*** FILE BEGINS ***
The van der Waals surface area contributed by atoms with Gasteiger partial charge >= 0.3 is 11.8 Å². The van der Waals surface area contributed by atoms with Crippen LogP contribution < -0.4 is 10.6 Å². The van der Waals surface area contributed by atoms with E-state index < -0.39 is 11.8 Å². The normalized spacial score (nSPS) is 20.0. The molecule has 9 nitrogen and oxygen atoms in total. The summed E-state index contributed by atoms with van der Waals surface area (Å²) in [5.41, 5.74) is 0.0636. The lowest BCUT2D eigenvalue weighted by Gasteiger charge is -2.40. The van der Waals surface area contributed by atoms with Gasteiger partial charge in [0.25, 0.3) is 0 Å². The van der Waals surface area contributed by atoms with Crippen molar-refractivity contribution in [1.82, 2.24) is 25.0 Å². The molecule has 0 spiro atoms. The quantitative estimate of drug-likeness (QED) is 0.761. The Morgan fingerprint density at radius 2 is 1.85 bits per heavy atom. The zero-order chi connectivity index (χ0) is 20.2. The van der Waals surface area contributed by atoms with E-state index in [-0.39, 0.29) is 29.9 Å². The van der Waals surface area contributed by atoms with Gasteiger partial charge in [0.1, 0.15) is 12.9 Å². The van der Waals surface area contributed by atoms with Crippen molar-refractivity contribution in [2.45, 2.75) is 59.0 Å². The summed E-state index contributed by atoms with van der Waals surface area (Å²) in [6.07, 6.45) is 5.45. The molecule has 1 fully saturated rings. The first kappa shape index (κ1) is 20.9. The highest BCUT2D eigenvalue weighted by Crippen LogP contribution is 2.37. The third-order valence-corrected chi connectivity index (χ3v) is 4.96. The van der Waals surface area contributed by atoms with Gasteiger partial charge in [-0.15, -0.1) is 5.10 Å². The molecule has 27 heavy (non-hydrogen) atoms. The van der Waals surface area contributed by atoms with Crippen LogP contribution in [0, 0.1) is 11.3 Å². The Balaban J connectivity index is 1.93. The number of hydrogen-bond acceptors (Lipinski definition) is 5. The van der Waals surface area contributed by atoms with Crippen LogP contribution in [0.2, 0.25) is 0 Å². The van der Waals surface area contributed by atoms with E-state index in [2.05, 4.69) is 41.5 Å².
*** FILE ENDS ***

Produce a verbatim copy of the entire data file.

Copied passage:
The van der Waals surface area contributed by atoms with Gasteiger partial charge >= 0.3 is 11.8 Å². The van der Waals surface area contributed by atoms with Crippen LogP contribution < -0.4 is 10.6 Å². The van der Waals surface area contributed by atoms with E-state index < -0.39 is 11.8 Å². The normalized spacial score (nSPS) is 20.0. The molecule has 9 nitrogen and oxygen atoms in total. The summed E-state index contributed by atoms with van der Waals surface area (Å²) in [5.41, 5.74) is 0.0636. The lowest BCUT2D eigenvalue weighted by Gasteiger charge is -2.40. The van der Waals surface area contributed by atoms with Gasteiger partial charge in [0.25, 0.3) is 0 Å². The van der Waals surface area contributed by atoms with Crippen molar-refractivity contribution in [1.82, 2.24) is 25.0 Å². The molecule has 0 spiro atoms. The quantitative estimate of drug-likeness (QED) is 0.761. The Morgan fingerprint density at radius 2 is 1.85 bits per heavy atom. The zero-order chi connectivity index (χ0) is 20.2. The van der Waals surface area contributed by atoms with E-state index in [-0.39, 0.29) is 29.9 Å². The van der Waals surface area contributed by atoms with Gasteiger partial charge in [0.1, 0.15) is 12.9 Å². The van der Waals surface area contributed by atoms with Crippen molar-refractivity contribution in [2.45, 2.75) is 59.0 Å². The summed E-state index contributed by atoms with van der Waals surface area (Å²) in [6.07, 6.45) is 5.45. The molecule has 1 fully saturated rings. The first kappa shape index (κ1) is 20.9. The highest BCUT2D eigenvalue weighted by Crippen LogP contribution is 2.37. The third-order valence-corrected chi connectivity index (χ3v) is 4.96. The van der Waals surface area contributed by atoms with Gasteiger partial charge in [-0.15, -0.1) is 5.10 Å². The molecule has 27 heavy (non-hydrogen) atoms. The van der Waals surface area contributed by atoms with Crippen LogP contribution in [0, 0.1) is 11.3 Å². The Balaban J connectivity index is 1.93. The number of hydrogen-bond acceptors (Lipinski definition) is 5. The van der Waals surface area contributed by atoms with Crippen LogP contribution in [0.2, 0.25) is 0 Å². The van der Waals surface area contributed by atoms with E-state index in [2.05, 4.69) is 41.5 Å².